Tuesday, August 23, 2011

“Think Edit, Not Epic”

“We all have a million different things we could be reading, watching, browsing, doing, poking or tweeting. Work on the assumption that your audience won’t give you much more than a minute of your time, before a video of your friend’s dog rolling over will supplant your masterpiece. So keep it short and keep it interesting. You don’t need to say everything. Just make sure the core message comes across loud and proud.” – Think Edit, Not Epic, Varoom magazine

It’s time to debrief.

Bill Drake and teams arrive around lunchtime, looking about as exhausted as we probably did the day before, when we arrived. Unloading their van, full of musical equipment and suitcases, some exchanged a hug or story, and we sat for a quick lunch. Then they headed for the showers and/or a nap. The rest of us packed, napped as well, did some laundry, or did some artwork. Then at 5 pm we met together, to hear one another’s stories, see some artwork, photos, and a video, fill out some paperwork, and pray for one another. Tomorrow, early, we would begin to disband.

This is always a bittersweet moment. So thankful to be done with the marathon, the heat, the bugs, the carb load, and the lack of privacy, we nevertheless have formed deep bonds with one another, and are reluctant to part. We crave sleep, our own beds, family and friends at home. But we’ve also gotten into a strange sort of rhythm, routine and family constellation; we feel we could keep going forever with our team (if we could just get a good nap in); but we also know better. This is not normal living, and we have to return to our normal lives. For some, that represents great hurdles, misunderstanding, and, worst of all, apathy.

To prepare our participants (and remind ourselves), we give them some guidelines. Veterans share with newbies some of the harder aspects of going home, with tips to survive re-entry shock. One of these is to “think edit, not epic—you have to tell your story in under two minutes. Thirty seconds is better.”

I have challenged the visual artists to produce one cross collage around the first story they will tell when they get off the plane. I wish you could see the results—but here are some photos:
As staff, we’re listening for ways we can improve. What went wrong? What could we have done better? And we are always on the lookout for emerging missional artists, especially those who show leadership skills. Who shows promise? Passion? Commitment? Desire? Giftings and call? Some of the participants confirm they will not be back; others ask when the next trip is. We exchange Facebook names with each other, and emails.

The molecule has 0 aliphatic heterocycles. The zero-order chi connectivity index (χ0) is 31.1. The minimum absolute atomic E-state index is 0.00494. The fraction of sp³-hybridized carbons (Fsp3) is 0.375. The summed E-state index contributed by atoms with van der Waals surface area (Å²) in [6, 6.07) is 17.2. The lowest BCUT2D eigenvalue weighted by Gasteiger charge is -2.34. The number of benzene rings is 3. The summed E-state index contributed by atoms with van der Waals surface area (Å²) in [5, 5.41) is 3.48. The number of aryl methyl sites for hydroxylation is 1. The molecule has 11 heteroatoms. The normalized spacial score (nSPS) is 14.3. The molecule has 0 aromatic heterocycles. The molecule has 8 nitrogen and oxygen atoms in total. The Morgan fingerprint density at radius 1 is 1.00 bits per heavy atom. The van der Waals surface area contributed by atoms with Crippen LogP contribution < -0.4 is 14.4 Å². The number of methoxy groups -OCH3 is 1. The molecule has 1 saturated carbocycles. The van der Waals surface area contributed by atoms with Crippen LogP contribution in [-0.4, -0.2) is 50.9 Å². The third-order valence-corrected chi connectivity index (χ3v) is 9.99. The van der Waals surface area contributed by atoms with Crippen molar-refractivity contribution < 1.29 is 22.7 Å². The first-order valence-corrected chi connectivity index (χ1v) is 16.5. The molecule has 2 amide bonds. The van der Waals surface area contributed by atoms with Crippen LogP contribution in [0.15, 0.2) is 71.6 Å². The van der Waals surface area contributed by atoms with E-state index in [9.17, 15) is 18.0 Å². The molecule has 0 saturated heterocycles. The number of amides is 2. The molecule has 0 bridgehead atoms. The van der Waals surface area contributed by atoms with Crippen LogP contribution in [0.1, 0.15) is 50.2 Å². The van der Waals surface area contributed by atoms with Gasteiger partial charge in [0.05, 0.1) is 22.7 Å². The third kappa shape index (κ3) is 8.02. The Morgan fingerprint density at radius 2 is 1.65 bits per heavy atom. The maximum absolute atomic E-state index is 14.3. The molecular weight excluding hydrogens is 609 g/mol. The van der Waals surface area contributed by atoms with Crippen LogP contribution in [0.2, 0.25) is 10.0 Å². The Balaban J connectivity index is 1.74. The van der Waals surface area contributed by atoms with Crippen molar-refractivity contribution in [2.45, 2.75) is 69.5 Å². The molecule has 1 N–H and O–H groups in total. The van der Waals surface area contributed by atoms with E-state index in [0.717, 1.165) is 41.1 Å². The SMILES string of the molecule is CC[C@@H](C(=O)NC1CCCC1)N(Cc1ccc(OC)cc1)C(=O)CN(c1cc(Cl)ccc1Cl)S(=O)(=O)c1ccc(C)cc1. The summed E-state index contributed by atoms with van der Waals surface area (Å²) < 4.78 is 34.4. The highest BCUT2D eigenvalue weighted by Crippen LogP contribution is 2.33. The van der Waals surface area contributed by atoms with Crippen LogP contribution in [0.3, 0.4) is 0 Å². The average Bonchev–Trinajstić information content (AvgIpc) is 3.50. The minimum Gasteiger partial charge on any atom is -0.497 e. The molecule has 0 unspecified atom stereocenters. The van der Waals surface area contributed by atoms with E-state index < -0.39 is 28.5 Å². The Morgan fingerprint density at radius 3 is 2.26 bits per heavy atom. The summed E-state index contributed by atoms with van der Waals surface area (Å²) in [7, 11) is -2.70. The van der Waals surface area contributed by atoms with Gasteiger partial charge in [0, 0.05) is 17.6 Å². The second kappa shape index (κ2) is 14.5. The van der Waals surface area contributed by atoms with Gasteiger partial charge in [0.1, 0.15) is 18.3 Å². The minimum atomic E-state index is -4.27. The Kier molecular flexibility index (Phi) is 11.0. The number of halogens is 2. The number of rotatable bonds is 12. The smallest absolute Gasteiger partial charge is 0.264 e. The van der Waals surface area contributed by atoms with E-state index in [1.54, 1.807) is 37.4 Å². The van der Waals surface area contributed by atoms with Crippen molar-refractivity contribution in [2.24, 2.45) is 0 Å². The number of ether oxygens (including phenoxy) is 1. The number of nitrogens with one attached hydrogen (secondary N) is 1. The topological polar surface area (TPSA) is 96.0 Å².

We will adjust the way we do things, refining this chaotic enterprise as best we can, keeping in step with the Spirit, who is not particularly tidy about the way He does business. One eye to the future, we love building into this army of artists emerging all over the world, desiring one thing: to use their art in service to the King.

The intensity of the experience creates lifelong friendships with some; but with whom? Who has entered our lives now, to continue in friendship, if only virtually? Who will we work with again? Who will we never see or hear from again?

We say goodbye to those who will be leaving in the middle of the night, or before dawn.

I miss them already.

1 comment:

  1. Ugh... I have to agree that is a hard time. This is the longest trip I've been on, and the one where most of the team was made up of people I may never run into again this side of Eternity. Facebook and email are great, but it's not the same as huddling around the tiny spot of a little flashlight trying to hold up stencils to paint a bridge, or eating watermelon together, or sitting around a table late at night with our sketchbooks, trying to make sense of a crazy day, or feeding off of each other's creative energy or laughing at the Americans trying to duplicate a real British accent, or pointing out a weird shaped shadow that looks for all the world like a goblin skull.... or together, pouring into the lives of a bunch of teenagers and seeing them grow into a little larger understanding of the Character of God, or standing in awe as you see a piece of art take form, growing in its expression of the Glory of God and the way it touches the world around us.